In the final days of the 113th Congress, lawmakers are squarely focused on a massive spending bill necessary to keep the government running. Congress managed to cram quite a few issues into the spending bill, including some controversial items like changes to campaign finance rules.
Even so, the 113th Congress is likely to adjourn for the year with several significant issues left on the table.
House Speaker John Boehner, R-Ohio, and Senate Minority Leader Mitch McConnell, R-Kentucky, have promised that next year's Congress will be more productive, since Republicans will control both chambers. Some issues like tax reform may indeed fare better in the GOP-led Congress, but others like immigration reform may simply be left on the backburner.
Here's a look at some of the major business Congress failed to complete this year:
Vote on the war against ISIS
The Senate Foreign Relations Committee on Thursday voted to authorize the use of military force against the Islamic State of Iraq and Syria (ISIS).
Thursday's development marked the first time any members of Congress have had a chance to vote on the war, even though the Obama administration has been fighting it for months. ISIS emerged as a threat nearly half a year ago, and the United States assembled a large international coalition against the group three months ago. Some members of Congress, like Sen. Tim Kaine, D-Virginia, are skeptical President Obama has the authority to be waging war without a new vote of approval from Congress.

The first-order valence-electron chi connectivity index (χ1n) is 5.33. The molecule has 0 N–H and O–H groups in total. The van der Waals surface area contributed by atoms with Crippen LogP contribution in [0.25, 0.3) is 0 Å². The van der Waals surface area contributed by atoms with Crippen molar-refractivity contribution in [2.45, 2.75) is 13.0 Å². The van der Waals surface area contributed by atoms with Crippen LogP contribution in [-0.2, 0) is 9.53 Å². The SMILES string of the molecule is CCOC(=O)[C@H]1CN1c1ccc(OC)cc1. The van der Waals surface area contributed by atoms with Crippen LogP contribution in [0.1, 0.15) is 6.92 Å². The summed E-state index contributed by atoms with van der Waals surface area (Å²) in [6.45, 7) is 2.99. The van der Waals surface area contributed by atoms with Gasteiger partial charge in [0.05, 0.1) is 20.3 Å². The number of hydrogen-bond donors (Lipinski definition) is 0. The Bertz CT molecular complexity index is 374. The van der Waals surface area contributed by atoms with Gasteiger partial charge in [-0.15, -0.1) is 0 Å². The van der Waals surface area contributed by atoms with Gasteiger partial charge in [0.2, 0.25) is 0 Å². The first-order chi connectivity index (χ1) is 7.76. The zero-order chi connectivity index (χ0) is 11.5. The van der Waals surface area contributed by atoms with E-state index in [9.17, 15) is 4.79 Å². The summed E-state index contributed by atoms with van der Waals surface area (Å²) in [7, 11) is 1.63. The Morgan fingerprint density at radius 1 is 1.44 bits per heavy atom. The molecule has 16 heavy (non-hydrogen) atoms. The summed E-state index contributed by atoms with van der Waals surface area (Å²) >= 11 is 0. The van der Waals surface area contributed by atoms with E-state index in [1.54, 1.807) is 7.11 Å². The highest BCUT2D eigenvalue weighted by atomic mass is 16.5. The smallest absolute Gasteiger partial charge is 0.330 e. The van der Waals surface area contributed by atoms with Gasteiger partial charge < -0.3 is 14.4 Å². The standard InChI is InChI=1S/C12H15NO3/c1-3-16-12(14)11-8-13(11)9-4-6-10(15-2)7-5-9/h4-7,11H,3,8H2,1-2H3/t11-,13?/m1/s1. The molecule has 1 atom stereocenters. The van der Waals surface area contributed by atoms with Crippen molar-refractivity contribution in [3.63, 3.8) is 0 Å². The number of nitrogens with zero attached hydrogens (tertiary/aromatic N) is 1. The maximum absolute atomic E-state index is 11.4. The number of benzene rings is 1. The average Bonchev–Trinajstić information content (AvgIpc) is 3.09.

- Senate Committee votes to approve war against ISIS
- Can Congress keep putting off a vote on the war on ISIS?
After the Foreign Relations Committee passed the measure by a partisan vote of 10 to eight, Chairman Bob Menendez, D-New Jersey, said he would try to get the bill up for a vote before the full Senate. But with just days left in session, that's unlikely to happen. Sen. Bob Corker, R-Tennessee, the top Republican on the committee, acknowledged as much and promised to keep the issue alive in the next Congress.
"I think we ought to go ahead and vote, and move on, and know that this is something that will continue," Corker said.
Even if the Senate were to keep working on the matter, it's going nowhere in the House. Rep. Adam Schiff, D-California, who authored a House version of the war authorization, urged the House Foreign Affairs Committee to take up the issue without delay.
"To adjourn for the year, as appears imminent, without addressing one of the most fundamental issues of the day, is a terrible abdication of Congress's power to declare war," he said in a statement Thursday.
In 2013, the Senate actually managed to pass a comprehensive immigration reform bill with bipartisan support. The House, however, simply sat on the bill and failed in 2014 to pass any immigration reform measures.
After the midterm elections, President Obama finally followed through on his promise (or threat, as conservatives perceived it) to act unilaterally. "To those members of Congress who question my authority to make our immigration system work better, or question the wisdom of me acting where Congress has failed," Mr. Obama said, "I have one answer: Pass a bill."
Congress has yet to pass a bill, and the president has acknowledged he doesn't expect it to happen any time soon.
"On immigration, I think that's something that probably comes last," Mr. Obama told the Business Roundtable last week when asked about his legislative priorities for the next year. "I suspect that temperatures need to cool a little bit in the wake of my executive action... My suspicion is they'll take a couple of stabs at rolling back what I've done, and then perhaps folks will step back and say, well, rather than just do something partial that we may not be completely satisfied with, let's engage with the president to see if we can do something more comprehensive."
"I could regale you with all of my challenges of trying to get members on both sides of the aisle to go along with this," the speaker said last month, referring to the Senate-passed bill. However, he added, "Hope springs eternal."